Why, you may wonder, would I care about this? It’s actually a benefit because our gardens consist of permanent raised beds that are never tilled, with perimeters and paths between beds maintained by flame-weeding. The rudbeckias can manage a good living for themselves in the corners and edges of beds, where most plants would succumb to the torch passing by.

Conti’s Marconi Rampicante Romano Bean

Wednesday, February 20th, 2013

The name is musical and surely doesn’t sound like a Vermont heirloom bean, but indeed it is, with a history approaching 100 years of being grown in Barre. It just goes to show that there really was some cultural diversity in Vermont in the 20th century, even though, at least when I was growing up, cultural diversity was not much discussed or encouraged.

pods of conti's marconi bean

I received this seed from Alan LePage, a market gardener in Barre, who received it from one of his neighbors, Constantino “Stan” Conti. Stan’s parents brought the seed with them to Barre sometime between 1914 and the mid 1920s when they emigrated from the stone-quarrying village of Lettommanoppello, in eastern central Italy, to live in the granite-quarrying town of Barre, central Vermont.

“Rampicante” is Italian for “climbing” and this is a rampantly climbing pole bean for sure. I’ve had some jump their 10 foot poles and climb into an apple tree. This vigor extends to their pod production as well – the flat Romano pods average 10 inches long at maturity, and if kept picked it will keep bearing until the frosts come. But, what is amazing about this bean is the superb flavor and crisp texture, even when the pods reach 10 inches and more. I can understand why the Contis brought the seed with them and continued to grow it in Barre all those years.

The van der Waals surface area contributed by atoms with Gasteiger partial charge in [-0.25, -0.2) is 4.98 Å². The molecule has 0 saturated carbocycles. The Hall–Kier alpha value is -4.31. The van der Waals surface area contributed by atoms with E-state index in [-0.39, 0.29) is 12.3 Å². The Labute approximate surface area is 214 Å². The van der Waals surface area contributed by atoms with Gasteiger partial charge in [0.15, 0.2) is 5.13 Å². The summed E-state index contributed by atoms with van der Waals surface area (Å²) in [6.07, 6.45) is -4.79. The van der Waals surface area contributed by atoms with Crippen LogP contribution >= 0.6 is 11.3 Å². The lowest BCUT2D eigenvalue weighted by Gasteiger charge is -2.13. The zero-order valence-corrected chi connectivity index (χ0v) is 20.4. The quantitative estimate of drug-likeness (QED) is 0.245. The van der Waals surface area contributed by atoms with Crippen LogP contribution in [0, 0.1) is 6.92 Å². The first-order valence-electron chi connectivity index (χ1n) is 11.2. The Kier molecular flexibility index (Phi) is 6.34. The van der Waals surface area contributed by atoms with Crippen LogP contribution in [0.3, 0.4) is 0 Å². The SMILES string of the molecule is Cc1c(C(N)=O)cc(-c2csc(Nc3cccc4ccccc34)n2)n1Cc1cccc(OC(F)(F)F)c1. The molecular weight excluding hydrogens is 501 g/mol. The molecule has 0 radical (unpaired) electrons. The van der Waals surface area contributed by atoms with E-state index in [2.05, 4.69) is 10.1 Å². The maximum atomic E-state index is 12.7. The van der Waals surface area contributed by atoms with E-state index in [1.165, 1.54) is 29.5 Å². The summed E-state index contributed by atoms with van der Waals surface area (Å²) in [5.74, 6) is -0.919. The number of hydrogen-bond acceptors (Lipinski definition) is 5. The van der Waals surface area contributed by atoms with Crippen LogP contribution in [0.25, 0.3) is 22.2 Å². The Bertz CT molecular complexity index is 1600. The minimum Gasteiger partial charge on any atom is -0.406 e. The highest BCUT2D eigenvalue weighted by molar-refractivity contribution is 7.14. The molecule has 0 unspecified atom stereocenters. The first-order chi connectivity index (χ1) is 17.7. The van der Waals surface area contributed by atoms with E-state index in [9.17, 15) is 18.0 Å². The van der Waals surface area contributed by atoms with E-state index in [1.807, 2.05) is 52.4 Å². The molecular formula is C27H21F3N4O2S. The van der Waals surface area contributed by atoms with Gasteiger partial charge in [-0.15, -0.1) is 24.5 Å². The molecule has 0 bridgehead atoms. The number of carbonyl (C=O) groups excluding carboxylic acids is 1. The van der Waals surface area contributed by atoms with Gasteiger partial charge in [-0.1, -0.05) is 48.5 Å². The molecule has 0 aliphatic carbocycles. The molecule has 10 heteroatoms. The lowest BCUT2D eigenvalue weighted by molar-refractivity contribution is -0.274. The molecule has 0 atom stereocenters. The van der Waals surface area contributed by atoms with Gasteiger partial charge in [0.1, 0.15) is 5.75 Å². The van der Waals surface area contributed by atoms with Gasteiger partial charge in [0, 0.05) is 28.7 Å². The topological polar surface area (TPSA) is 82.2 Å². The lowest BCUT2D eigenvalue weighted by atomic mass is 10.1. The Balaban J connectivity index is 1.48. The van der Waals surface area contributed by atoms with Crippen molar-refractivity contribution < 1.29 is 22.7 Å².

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Conti’s Marconi Romano behind some “wild” (non-bulbing) perennial fennel.

The “Marconi” part of this bean’s name was probably given as a tribute to Guglielmo Marconi, an inventor known as the “father of radio.” He was evidently widely celebrated in Italy with many streets in towns and cities all over the country named after him. There is a Marconi sweet pepper, and a quick internet search reveals Supermarconi Romano pole beans, Supernano Marconi Gold, White-Seeded Marconi Romano bush beans, and Black-Seeded Marconi Romano bush beans being offered by seed vendors. If anyone knows anything for sure about the history of "Marconi" beans in Italy, I’d love to hear about it.

I find it interesting that there are no Romano beans, or anything resembling them, listed in The Beans of New York. Published in 1931, Beans of NY was part of a WPA project to catalog vegetable varieties known in the Northeastern US at the time, and it’s pretty thorough. I’m sure there were many other folks besides the Conti family who brought Romano-type bean seed with them from Italy when they came to the US in the early 20th century, but evidently these beans were not well known outside the Italian-American community.

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Romano beans as a category are snap beans, stringless, with flat, wide succulent pods. They are great examples of the plant breeding proficiency of Italian gardeners and farmers. Consider that many vegetables now considered quintessentially Italian – tomatoes, beans (Phaseolus vulgaris), peppers, and corn – had their origins in the New World and were unknown in Italy until the 16th century

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The seeds